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Congress Set To Prevent States From Protecting Their Residents From Harmful Chemicals

Toxic Substances Control Act Update Could Leave Washingtonians Without Critical Health Protections From Toxic Chemicals

Seattle, WA – This week Congress is set to vote on an update to the Toxic Substances Control Act (TSCA) – the federal law regulating toxic chemicals that has not been updated since 1976. The vote could come as early as today.

The following is the statement of Washington Toxics Coalition’s Executive Director Laurie Valeriano:

“We are disappointed in the proposed reforms to the Toxic Substances Control Act. The chemical industry backed bill falls short of what is needed to adequately protect Washingtonians from harmful chemicals.

We are doubtful it will restore consumer confidence in the safety of chemicals or the products they are used in given the new hurdles EPA will have to clear before it can take action on a chemical and the slow pace at which chemicals will be reviewed. The bill also weakens federal authority to intercept imported products – like toys, shoes and clothing – that contain dangerous chemicals.

One of our biggest concerns is the provision in the bill that will preempt or block states from restricting a toxic chemical for up to four years if the USEPA puts the chemical on a list for further study. This means that even if a state determines that a chemical poses a health threat to its residents, the state will not be able to take action.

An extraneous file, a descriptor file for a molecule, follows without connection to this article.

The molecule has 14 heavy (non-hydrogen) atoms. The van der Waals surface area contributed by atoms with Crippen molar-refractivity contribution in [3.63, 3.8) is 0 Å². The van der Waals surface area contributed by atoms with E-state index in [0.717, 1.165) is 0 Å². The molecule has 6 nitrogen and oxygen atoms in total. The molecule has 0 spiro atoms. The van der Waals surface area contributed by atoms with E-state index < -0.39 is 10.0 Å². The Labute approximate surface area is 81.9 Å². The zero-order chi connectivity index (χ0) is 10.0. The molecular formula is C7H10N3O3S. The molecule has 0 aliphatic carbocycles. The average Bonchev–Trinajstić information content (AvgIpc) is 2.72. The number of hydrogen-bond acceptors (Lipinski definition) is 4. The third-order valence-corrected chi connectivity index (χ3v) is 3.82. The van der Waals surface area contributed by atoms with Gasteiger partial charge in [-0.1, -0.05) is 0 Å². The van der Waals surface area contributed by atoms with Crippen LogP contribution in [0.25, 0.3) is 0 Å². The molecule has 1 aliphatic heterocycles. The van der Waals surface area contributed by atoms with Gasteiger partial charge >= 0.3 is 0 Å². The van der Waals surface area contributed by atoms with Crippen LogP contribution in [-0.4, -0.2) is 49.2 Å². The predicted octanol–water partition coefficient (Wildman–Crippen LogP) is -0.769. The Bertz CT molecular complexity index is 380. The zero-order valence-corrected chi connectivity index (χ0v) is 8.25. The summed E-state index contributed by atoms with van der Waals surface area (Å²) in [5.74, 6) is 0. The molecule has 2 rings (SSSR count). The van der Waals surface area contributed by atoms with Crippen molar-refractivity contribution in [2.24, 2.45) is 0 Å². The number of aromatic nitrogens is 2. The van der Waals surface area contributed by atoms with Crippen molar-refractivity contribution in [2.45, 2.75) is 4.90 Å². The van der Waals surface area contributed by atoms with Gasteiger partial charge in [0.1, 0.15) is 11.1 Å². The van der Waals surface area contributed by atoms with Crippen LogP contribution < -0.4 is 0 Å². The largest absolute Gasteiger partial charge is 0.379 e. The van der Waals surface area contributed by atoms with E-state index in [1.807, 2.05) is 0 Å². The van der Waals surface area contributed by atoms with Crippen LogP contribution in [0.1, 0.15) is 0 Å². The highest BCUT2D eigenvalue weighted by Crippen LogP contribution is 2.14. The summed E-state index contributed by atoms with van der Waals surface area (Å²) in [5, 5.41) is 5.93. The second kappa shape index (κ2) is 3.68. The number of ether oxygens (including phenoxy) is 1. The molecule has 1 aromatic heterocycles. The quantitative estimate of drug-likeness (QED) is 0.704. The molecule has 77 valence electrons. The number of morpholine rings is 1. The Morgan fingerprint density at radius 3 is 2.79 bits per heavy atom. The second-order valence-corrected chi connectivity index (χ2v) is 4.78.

Four years is too long to wait for action. While state residents wait, billions of pounds of chemicals already determined to be a health threat will remain in our homes exposing our children and running into waterways like Puget Sound and the Columbia River.

Although there are certain exceptions, states should not have to ask permission to protect residents from toxic chemicals, particularly when this part of TSCA is the only part that has worked for years. We thank the legislators who worked on protecting Washington state’s new flame retardant law. However, because overall states will still be prevented from protecting their citizens from known toxic chemicals, we cannot support the final bill.

Washington state is a national leader on toxics policy.  For over a decade, the state has passed strong, often first-in-the nation, laws and regulations that protect kids, pregnant women, and other vulnerable populations, from brain-damaging toxic flame retardants, hormone-assaulting phthalates and many other chemicals we know are harmful. We will continue to defend these laws, and fight at both the state and federal level to protect all of Washington’s residents and the environment from harmful chemicals.“

Press Contact

Stephanie Stohler, [email protected]

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